Davis Hall - Leavenworth, Kansas
Posted by: Groundspeak Premium Member iconions
N 39° 19.114 W 094° 55.007
15S E 334763 N 4353880
Quick Description: This marker is on the northside of 531 Shawnee in Leavenworth, Kansas.
Location: Kansas, United States
Date Posted: 8/27/2012 5:42:21 PM
Waymark Code: WMF5R5
Published By: Groundspeak Regular Member GEO*Trailblazer 1
Views: 4

Long Description:
The old Odd Fellows Hall in Leavenworth has been the home to Davis Funeral Chapel since 1911. The top story of the building was removed after a tornado damaged the building.

- Lawrence Journal World Website



Davis Funeral Chapel
part of Leavenworth's history
Leavenworth Times, date unknown
James B. Davis arrived in Leavenworth determined to support the free-state cause of Kansas. It was the winter of 1855. He was among the leaders of 300 Immigrants coming from Crab Orchard, Ky.

Some settled in Leavenworth, others made their way to the Oak Mills community of northern Leavenworth County. Death was the final reality in the newly-formed territory, so Davis and his son, Thaddeus, opened a manufacturing business Feb. 28 at 102 Delaware. He specialized in making coffins.

The business of death in those days was conducted quite differently than today, the current owner of Davis Funeral Chapel said recently.
"I would image they started to work the minute they got here," Davis Moulden explained. "People were dying all the time back then and they needed someone to take care of them in a respectful way."

J. B. Davis arrived in Leavenworth about six months after the town was founded in May 1854. The first territorial census taken the next year indicated the population of the newly formed city was 8,061. Davis became a manufacturer and dealer of furniture, coffins and metallic burial cases. Advertisements from the time boast of having "all sizes always on hand and furnished at the shortest notice."

The undertaking business was often associated with the furniture business in the early days of Kansas history. J. B. Davis and Co. also sold sewing machines by the time his business had moved to 410 Delaware.

Thaddeus Davis took up his father's business and assumed his place in the Leavenworth business community. He also was a close friend of William "Buffalo Bill" Cody. He remembered where Cody's father had been buried in the now abandoned Mount Aurora Cemetery.

When the famous showman would return to his boyhood home, he and Thaddeus would roam the Pilot Knob area searching for the long-lost grave of Isaac Cody.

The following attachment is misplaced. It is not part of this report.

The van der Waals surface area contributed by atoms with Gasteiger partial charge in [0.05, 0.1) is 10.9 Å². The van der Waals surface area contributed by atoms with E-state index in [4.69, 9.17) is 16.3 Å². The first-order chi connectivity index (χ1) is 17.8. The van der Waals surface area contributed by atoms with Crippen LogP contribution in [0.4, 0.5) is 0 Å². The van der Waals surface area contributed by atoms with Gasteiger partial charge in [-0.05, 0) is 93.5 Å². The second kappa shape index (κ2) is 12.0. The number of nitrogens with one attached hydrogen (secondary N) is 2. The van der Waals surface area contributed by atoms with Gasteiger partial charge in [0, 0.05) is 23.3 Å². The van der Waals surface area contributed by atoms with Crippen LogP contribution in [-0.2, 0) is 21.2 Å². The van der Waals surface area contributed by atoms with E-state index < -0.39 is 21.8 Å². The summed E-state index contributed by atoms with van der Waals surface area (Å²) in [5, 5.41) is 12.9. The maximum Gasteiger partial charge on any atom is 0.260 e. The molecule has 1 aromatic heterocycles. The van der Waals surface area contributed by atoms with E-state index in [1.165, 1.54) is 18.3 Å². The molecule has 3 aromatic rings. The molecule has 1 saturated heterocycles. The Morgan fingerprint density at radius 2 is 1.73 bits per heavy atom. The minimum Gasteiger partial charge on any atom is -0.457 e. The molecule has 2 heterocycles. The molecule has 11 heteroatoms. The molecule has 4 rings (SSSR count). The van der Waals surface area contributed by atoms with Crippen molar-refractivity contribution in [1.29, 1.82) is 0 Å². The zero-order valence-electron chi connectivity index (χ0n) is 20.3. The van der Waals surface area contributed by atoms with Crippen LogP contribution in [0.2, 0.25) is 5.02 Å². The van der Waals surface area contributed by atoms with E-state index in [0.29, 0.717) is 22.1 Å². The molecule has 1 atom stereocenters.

After the turn of the century, Thaddeus' son, James d. Davis, opened his own business in the 600 block of Shawnee. It was another cold day in February when the Davis Funeral Chapel opened in 1909. The next year, James C. Davis purchased the present building at 531 Shawnee.

This Davis was known at "Big Hearted" Jim. He was a successful politician and served the city as mayor while the present city hall was constructed in the early 1920s.

"Jim Davis followed the golden rule platform in his campaigns for mayor and in his business. That's the way it's been run ever since," his grandson says.

Moulden's earliest memories are of his grandfather. As a boy, he lived across the street from the funeral home. The proud grandfather would take his daughter's only child over to the funeral home so he could be near him.

"I remember his funeral. When the big hearse drove by city hall, they tolled the bell at the fire station for him," Moulden said.

After this death, the responsiblity of operating the funeral home fell to daughter, Margaret, and her husband, c. E. "Pete" Moulden.

"Margaret Moulden was a true lady," her daughter-in-law, Debbie Moulden, said. "She was a graduate of Stephens College and taught school before she was married. She was a good person to work with and a good teacher. She never hurt anyone's feelings on purpose."

Debbie Moulden pointed to Margaret Moulden's community involvements including being elected the first woman to serve on the Leavenworth Waterworks Board.

"Those early days for my parents were some hard times," Moulden said. "That was the Depression and my parents lived in the castle across the street from the funeral home. They would hold wedding receptions and dinners in their home and do all the catering."

By the time Moulden was 14 years old, he knew what his future would hold. He graduated in 1963 from the Commonwealth College of Mortuary Sciences in Houston, Texas. He joined the business as a licensed funeral director.

LeRoy Fevurly was a young man some 40 years ago when he started working for Davis Funeral Chapel. He became a licensed funeral director and embalmer upon graduation from the Kansas City College of Mortuary Science.